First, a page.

As a longtime fan of your Carol Matas I’m so pleased to share our interview on my blog. I loved her new book, Tucson Jo, a middle grade novel about a young Jewish girl growing up in Tucson, Arizona in 1882. The setting is near and dear to me – I lived in Tucson for several years. I was delighted when Tucson Jo was published. Readers will love reading about Jo’s experiences about her life in the Southwest.
Josephine (Tucson Jo) is a strong-willed girl. Was she inspired by a real person?That’s an interesting question Barbara because it takes me to a different answer than you might expect. When I come up with an idea for a book it is firstly the story and then it is also about a question I want to pose, both to myself and my readers. My characters are conceived as part of that question, and as part of the plot and story. Some writers start with characters, I start with story. Jo had to be a strong character to help explore this tug of war we have in our democracies between freedom and the rule of law. I think another good example would be my character from In My Enemy’s House where Marisa is quite timid but has a huge heart and is a scholar- which makes her dilemma of loving the Nazi children she cares for all the more difficult.
How much research was involved in writing Tucson Jo?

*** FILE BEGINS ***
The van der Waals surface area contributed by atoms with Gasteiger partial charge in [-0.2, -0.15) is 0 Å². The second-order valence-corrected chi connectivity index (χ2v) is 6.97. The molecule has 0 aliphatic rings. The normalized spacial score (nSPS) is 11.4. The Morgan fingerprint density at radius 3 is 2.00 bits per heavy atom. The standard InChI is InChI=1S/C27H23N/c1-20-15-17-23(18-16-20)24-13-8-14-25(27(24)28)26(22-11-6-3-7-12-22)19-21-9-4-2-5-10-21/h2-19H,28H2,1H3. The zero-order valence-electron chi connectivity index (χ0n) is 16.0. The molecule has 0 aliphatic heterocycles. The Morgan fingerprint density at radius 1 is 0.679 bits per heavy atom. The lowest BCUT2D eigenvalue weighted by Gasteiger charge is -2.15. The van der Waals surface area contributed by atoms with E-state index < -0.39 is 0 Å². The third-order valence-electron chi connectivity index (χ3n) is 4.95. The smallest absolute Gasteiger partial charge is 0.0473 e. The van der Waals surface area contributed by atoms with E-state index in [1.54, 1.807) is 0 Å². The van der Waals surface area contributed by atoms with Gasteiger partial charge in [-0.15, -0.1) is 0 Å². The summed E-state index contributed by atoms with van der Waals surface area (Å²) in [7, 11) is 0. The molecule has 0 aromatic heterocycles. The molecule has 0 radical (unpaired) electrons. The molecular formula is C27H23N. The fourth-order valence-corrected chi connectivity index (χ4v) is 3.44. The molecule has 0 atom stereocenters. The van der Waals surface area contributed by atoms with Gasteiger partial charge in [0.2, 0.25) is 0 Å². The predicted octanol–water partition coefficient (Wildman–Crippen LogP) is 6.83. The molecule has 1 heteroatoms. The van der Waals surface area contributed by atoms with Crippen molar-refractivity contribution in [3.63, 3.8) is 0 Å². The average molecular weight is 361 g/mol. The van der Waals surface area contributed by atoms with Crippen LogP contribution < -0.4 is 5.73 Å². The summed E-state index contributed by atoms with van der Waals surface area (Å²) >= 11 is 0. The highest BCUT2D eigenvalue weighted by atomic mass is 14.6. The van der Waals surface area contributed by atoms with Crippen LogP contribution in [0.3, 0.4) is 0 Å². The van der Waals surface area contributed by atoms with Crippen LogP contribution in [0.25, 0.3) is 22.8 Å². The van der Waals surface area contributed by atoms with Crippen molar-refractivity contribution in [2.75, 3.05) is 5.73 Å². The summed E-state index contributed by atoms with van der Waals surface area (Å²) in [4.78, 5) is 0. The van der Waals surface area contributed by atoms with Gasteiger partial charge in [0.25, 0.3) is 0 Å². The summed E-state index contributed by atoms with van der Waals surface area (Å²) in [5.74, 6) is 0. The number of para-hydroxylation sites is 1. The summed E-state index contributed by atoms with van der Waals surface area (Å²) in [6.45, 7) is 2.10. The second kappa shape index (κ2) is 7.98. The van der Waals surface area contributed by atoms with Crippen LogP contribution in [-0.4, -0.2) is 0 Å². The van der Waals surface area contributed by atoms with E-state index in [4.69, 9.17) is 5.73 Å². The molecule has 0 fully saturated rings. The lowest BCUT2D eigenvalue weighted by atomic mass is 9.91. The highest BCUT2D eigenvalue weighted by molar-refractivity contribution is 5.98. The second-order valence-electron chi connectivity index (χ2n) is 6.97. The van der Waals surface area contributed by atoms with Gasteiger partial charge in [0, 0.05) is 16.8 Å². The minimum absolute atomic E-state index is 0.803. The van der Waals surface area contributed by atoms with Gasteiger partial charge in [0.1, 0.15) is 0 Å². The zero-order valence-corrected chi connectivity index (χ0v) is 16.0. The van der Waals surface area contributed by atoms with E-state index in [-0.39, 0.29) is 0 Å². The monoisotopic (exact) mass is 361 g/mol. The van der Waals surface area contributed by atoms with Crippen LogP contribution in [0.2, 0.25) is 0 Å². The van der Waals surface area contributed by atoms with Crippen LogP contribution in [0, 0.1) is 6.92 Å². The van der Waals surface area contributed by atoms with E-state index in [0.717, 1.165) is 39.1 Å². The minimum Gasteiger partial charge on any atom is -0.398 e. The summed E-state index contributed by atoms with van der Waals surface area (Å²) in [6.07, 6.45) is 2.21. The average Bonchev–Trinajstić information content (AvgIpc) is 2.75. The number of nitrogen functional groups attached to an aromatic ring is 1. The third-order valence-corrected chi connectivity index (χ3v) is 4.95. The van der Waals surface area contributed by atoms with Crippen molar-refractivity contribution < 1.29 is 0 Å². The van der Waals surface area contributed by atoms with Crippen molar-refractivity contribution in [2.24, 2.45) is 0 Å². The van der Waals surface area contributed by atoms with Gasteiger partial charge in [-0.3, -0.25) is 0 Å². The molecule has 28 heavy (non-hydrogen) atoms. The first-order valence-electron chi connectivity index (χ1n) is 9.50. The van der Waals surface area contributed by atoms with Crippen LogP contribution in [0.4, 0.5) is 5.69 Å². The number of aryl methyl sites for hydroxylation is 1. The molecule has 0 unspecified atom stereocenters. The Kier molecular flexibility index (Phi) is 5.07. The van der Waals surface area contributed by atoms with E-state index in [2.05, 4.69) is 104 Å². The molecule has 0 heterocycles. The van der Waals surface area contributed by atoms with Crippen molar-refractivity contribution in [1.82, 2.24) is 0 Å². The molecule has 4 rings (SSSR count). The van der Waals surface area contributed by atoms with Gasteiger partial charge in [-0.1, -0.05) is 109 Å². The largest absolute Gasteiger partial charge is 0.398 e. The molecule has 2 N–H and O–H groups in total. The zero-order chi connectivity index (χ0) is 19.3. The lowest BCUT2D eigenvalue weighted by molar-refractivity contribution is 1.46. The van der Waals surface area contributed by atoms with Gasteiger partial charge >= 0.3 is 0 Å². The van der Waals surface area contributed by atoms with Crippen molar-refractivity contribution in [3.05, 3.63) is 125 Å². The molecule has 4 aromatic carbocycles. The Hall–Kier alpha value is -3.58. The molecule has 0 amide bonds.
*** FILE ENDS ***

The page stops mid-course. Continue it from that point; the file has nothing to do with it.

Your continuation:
There was a lot of research!! So much so that the Arizona Historical Society was getting ready to charge my editor and me for our ingoing inquiries. The research began with the inspiration for the book an exhibit at the Gene Autry Museum in Los Angeles called Jewish Life in the American West. It was a wide ranging exhibit which centered on Jewish pioneers and migrations, but one photo caught both my eye and my imagination – a Jewish man and his son posing for the camera in full cowboy gear. I thought Jewish cowboys! What could be more cool! The man turned out to be the first Jewish Mayor of Tucson, Charles Strauss. From that moment, way back in 2002, I decided that I would write a book based on his life. Since I write for young people I chose his eldest daughter as my main character. Other projects were in the works, though and it wasn’t until 2006 we were able to go to Tucson to really start the research. First stop was the Arizona Historical Society where we were given access to the Charles Strauss Collection as well as other relevant materials. We also viewed an exhibit of a grocery store from the era – I used that for my grocery lists in the book- and many artifacts. We toured a restored house from the time and I used that template for Jo’s new home. We visited a map store and were able to view and purchase maps from 1882/83.We also got memoirs and copies of materials to take home with us. We went to local bookstores where we were able to find local histories – especially the University book store. We returned home with lots of material and I devoured it all. But in some ways that was only the beginning. Once the book was in its last stages my editor started to query every little fact and that’s when we discovered so many surprising things – some of which changed the story I had already written.